Kampong Lorong Buangkok is Singapore’s last surviving village with an existence dates back to the late 1950s. Sng Teow Koon, a traditional Chinese medicine seller, purchased the land in 1956. Originally a swamp, the land was rented out to Malay and Chinese families to build their houses. Kampong is the Malay word for village.
Made up of 26 single-story wooden houses, which were once ubiquitous across Singapore, Lorong Buangkok has seen a boom in local visitors after borders shut due to the coronavirus pandemic. Nearly 30 wooden houses with tin roofs are spread around a surau (small mosque).
According to Reuters, Singapore authorities have been trying to support local tourism through campaigns and have given citizens cash vouchers for staycations. Tour operators argue there is plenty to discover in the country of only 724 square kilometres (280 square miles). Tourists get a chance to wander around the kampong, learn how to use a traditional coal-fired clothing iron and chat with residents about what they are growing in their gardens.
Until the early 1970s, kampongs like Lorong Buangkok were ubiquitous across Singapore, with researchers from the National University of Singapore estimating there were as many as 220 scattered across the eponymous island, BBC reports. Lorong Buangkok is the last of its kind on the mainland. The 1980s was a period of urbanization in Singapore. The country went from an agricultural to industrial economy. Houses were replaced with high-rise flats and sprawling skyscrapers.
Several traditional villages were torn down to create living spaces to accommodate the demographic explosion the country experienced. Over time, the rural kampongs became almost extinct. Some village residents opted for a life with flushing toilets and running water; they relocated into apartments built by the government. An estimated 80% of Singaporeans in apartment complexes, many of whom continue long for the “kampong spirit”, a term used to depict the culture of trust and generosity that existed in those rural locations.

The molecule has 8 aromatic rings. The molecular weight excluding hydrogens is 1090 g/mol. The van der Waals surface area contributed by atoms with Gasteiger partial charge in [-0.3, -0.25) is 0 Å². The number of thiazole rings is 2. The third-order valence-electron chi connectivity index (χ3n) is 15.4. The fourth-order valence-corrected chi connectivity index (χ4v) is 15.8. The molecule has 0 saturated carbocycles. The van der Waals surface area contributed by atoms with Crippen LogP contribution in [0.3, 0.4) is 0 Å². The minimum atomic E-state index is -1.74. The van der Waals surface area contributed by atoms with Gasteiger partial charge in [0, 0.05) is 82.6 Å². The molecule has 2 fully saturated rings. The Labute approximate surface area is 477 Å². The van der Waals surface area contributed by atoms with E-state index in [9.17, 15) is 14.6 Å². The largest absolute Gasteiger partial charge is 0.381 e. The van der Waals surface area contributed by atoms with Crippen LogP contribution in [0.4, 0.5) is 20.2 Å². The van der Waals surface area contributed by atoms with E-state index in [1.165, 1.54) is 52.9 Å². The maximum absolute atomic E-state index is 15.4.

One reason Lorong Buangkok has managed to continue existing, the BBC reports, is because the surrounding area isn’t as desirable for commercial, industrial and residential development as elsewhere in Singapore. Once surrounded by a forest clearing and farms, it is now flanked by an enclave of private gated housing and a cluster of flats that overlooks the low-rise settlement.
According to Singapore’s National Library Board, the 12,248-square-meter plot of land, approximately the size of three football fields, belongs to Sng’s children. The land was inherited by his two sons and two daughters after his death in 1997. His youngest daughter, Sng Mui Hong, is the current landlord and the only child among the Sng siblings living in the kampong. Her siblings have moved to public housing estates.
In 2007, the media reported that the land was valued at S$33 million. However, Miss Sng has maintained that she would not sell the land, and said that the residents were like family to her. In keeping with her father’s wishes, Miss Sng has kept the rent low, which ranges between S$6.50 and S$30 a month. For tenants who are short on money, she accepts fruits and rice as payment in kind.